ePetition Site proves Government by Wikipedia Would Definitely Work: Let’s Get Rid of The Houses of Parliament
SO FAR the government’s ePetition website has proved one thing: Government by online polls would definitely work. Why pay for MPs when you can have a website with a poll widget and the wisdom of the general public? The ePetition site has shown that while a lot of people believe one thing, a lot of other people tend to believe the opposite. In the end, the two beliefs cancel each other out and leave us pretty much muddling along doing the same as before. The result would roughly maintain the status quo, but hopefully leave the nation hundreds of thousands of pounds better off by cutting out MP salaries – and expenses. We could even rent the Houses of Parliament out to tourists and make some dollars.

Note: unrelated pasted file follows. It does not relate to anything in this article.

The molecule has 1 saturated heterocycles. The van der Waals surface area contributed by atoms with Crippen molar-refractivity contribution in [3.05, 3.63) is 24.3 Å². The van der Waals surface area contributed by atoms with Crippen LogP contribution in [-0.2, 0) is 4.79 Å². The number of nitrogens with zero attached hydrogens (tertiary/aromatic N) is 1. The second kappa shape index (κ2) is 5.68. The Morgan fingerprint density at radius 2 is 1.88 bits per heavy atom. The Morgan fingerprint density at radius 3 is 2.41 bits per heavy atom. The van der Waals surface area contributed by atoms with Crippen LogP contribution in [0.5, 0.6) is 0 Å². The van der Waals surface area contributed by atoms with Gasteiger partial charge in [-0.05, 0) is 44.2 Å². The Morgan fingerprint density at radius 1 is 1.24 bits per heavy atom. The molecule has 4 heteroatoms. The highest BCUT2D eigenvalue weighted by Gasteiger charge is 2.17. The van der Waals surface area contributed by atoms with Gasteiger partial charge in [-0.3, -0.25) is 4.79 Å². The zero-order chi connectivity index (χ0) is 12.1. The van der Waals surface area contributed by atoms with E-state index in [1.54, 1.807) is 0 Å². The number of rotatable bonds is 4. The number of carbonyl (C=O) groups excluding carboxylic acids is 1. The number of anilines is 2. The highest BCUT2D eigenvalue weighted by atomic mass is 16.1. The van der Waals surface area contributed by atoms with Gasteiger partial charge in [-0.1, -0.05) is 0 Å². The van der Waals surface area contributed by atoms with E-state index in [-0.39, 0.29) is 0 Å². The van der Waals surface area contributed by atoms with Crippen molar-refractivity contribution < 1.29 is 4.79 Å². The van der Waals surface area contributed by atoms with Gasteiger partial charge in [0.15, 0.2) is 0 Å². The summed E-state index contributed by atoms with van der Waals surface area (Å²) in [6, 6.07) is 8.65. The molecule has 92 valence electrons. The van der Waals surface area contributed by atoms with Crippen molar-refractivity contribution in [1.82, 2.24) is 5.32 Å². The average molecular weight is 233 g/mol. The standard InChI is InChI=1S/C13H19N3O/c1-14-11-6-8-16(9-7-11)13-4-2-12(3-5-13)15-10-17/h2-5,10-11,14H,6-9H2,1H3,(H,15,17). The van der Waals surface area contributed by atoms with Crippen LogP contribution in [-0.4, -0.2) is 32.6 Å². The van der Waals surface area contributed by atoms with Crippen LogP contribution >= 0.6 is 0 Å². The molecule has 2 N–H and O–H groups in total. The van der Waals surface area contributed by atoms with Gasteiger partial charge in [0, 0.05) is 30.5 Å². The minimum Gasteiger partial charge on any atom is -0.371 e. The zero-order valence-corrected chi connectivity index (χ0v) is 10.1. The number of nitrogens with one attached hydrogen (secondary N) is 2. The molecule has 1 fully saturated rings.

Plus if we finally went for government by ePetition, the little things that bug us might get sorted once and for all, for example- we might finally get the cut in soft drink prices that this guy argues so passionately for in Petition 981. We hear you Kieron Klaus.
The government’s ePetition site relaunched yesterday with the idea that topics that get more than 100,000 backers on the site will be debated in Parliament. A campaign by the Daily Mail and Guido Fawkes means has put the death penalty back on the national agenda 52 years after it was banned with dozens of separate petitions calling for its reinstatement. Though votes for petitions for the death penalty seem matched by votes in petitions against the death penalty with each effectively cancelling the other out.
The main issue on the ePetition site however are the technical problems: with the site going under due to heavy demand and topic duplication meaning that dozens of petitions sprang up asking for the same thing.